...there was a homebrewer and he loved to brew beer. He started brewing beer in 1991 using extract and pitching old dried yeast directly into a bleach sanitized bucket. The beer was terrible but he didn't know it. All he knew was something amazing was afoot. He could make something few others could. After a few years of sporadic brewing and sporadic daydreaming about becoming a professional brewer, our homebrewer's focus moved away from beer . Perhaps it was the fact that he was an undisciplined twenty-something with little ability to focus on anything but drinking, chasing women (usually unsuccessfully), and peeing in alleys (usually successfully). Perhaps he just needed to mature a bit. Age like a pungent cheese. Fast forward to Fall, 2008. Having lived in his house with a basement for several years, the homebrewer finally decided that it was time to brew again. Something was different this time. There was focus. Excitement. A thirst for knowledge – and good beer. Passion. Extract quickly gave way to all grain. Bottling gave way to kegging. Yeast was placed in starter wort in an Erlenmeyer flask and placed on a stir plate. Meads were fermenting. Saccharomyces cerevisiae gave way to lactobacillus and brettanomyces. Within a few months, the basement was filled with glass carboys, grains, mash tuns, temperature controllers, pipettes, flasks, chest freezers and much more. The beer was excellent ... usually.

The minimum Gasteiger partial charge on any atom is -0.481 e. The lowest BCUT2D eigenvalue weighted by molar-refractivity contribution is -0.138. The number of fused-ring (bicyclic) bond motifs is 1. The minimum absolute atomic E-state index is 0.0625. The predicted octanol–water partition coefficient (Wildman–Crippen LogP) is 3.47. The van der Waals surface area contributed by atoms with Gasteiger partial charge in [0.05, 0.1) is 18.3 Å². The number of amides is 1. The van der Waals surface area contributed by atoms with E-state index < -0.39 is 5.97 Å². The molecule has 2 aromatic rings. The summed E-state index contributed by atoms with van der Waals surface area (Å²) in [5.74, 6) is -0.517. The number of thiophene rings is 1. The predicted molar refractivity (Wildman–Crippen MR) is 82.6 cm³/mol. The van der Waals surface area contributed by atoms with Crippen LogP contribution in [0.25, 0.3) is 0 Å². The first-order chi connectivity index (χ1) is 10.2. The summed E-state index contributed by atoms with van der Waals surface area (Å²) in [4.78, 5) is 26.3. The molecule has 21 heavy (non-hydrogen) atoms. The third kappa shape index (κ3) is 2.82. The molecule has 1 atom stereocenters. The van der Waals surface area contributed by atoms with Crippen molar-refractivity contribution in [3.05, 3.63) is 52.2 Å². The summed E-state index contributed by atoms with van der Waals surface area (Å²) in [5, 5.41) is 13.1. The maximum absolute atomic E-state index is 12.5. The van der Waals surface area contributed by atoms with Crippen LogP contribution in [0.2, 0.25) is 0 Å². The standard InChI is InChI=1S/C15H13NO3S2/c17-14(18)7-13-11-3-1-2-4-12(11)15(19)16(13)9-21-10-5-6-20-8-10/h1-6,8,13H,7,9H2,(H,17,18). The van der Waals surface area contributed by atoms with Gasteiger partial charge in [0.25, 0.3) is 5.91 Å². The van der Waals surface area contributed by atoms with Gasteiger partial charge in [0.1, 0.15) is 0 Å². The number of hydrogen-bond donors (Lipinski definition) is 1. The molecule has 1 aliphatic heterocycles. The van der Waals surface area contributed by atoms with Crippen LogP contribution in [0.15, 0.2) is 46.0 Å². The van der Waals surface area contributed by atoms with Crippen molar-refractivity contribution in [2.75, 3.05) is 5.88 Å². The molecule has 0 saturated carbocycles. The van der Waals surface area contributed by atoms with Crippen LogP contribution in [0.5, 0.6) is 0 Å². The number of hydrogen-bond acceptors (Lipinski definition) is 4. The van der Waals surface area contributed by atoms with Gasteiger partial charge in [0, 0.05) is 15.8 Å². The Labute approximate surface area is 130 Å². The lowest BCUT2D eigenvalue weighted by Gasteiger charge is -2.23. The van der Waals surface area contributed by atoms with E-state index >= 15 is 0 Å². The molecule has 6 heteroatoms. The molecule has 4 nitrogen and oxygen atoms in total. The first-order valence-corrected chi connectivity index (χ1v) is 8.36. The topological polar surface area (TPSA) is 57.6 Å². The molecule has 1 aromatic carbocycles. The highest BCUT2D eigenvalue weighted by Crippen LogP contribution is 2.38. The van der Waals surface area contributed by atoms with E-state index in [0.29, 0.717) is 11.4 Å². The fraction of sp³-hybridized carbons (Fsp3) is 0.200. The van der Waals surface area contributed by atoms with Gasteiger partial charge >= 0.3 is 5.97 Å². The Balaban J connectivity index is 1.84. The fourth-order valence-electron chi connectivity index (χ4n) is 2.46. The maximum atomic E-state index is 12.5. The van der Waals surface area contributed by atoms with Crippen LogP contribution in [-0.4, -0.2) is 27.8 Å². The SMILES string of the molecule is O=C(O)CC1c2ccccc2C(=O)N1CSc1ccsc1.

Outside of homebrewing, "microbrews" became "craft beer" and craft beer was everywhere. New bars were dedicated to serving it. New festivals focused on regional craft beer offerings. And Chicago, which for many years languished behind many major cities in craft beer culture, finally embraced it. Metropolitan and Half Acre re-blazed a trail that had been previously traveled by Goose Island, Chicago Brewing Company, and Golden Prairie (remember that one?).
It's now October 4, 2011 and boy have things changed for our intrepid homebrewer. This blog is about those changes. If you've ever dreamed of opening your own brewery or perhaps any kind of small business to pursue your dreams, follow along. This is going to be a hell of a ride.
And just so we're clear here: Failure is not an option.